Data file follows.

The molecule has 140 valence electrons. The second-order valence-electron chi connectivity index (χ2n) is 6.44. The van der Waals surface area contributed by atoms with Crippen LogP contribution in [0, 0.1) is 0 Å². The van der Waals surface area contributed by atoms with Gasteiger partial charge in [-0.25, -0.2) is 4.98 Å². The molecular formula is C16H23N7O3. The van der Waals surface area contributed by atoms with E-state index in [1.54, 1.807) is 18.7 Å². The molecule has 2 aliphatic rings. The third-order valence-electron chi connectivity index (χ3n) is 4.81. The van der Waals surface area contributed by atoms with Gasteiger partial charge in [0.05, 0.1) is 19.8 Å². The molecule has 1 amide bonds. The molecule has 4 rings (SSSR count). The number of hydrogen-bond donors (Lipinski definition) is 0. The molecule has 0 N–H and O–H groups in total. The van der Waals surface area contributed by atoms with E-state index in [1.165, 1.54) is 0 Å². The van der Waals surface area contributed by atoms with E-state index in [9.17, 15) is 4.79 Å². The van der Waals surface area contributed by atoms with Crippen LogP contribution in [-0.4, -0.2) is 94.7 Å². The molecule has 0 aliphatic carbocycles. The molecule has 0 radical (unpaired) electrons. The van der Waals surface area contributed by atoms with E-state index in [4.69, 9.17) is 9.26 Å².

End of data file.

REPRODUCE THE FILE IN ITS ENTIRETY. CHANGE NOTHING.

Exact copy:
The molecule has 140 valence electrons. The second-order valence-electron chi connectivity index (χ2n) is 6.44. The van der Waals surface area contributed by atoms with Crippen LogP contribution in [0, 0.1) is 0 Å². The van der Waals surface area contributed by atoms with Gasteiger partial charge in [-0.25, -0.2) is 4.98 Å². The molecular formula is C16H23N7O3. The van der Waals surface area contributed by atoms with E-state index in [1.54, 1.807) is 18.7 Å². The molecule has 2 aliphatic rings. The third-order valence-electron chi connectivity index (χ3n) is 4.81. The van der Waals surface area contributed by atoms with Gasteiger partial charge in [0.05, 0.1) is 19.8 Å². The molecule has 1 amide bonds. The molecule has 4 rings (SSSR count). The number of hydrogen-bond donors (Lipinski definition) is 0. The molecule has 0 N–H and O–H groups in total. The van der Waals surface area contributed by atoms with E-state index in [1.165, 1.54) is 0 Å². The van der Waals surface area contributed by atoms with E-state index in [9.17, 15) is 4.79 Å². The van der Waals surface area contributed by atoms with Crippen LogP contribution in [-0.4, -0.2) is 94.7 Å². The molecule has 0 aliphatic carbocycles. The molecule has 0 radical (unpaired) electrons. The van der Waals surface area contributed by atoms with E-state index in [4.69, 9.17) is 9.26 Å².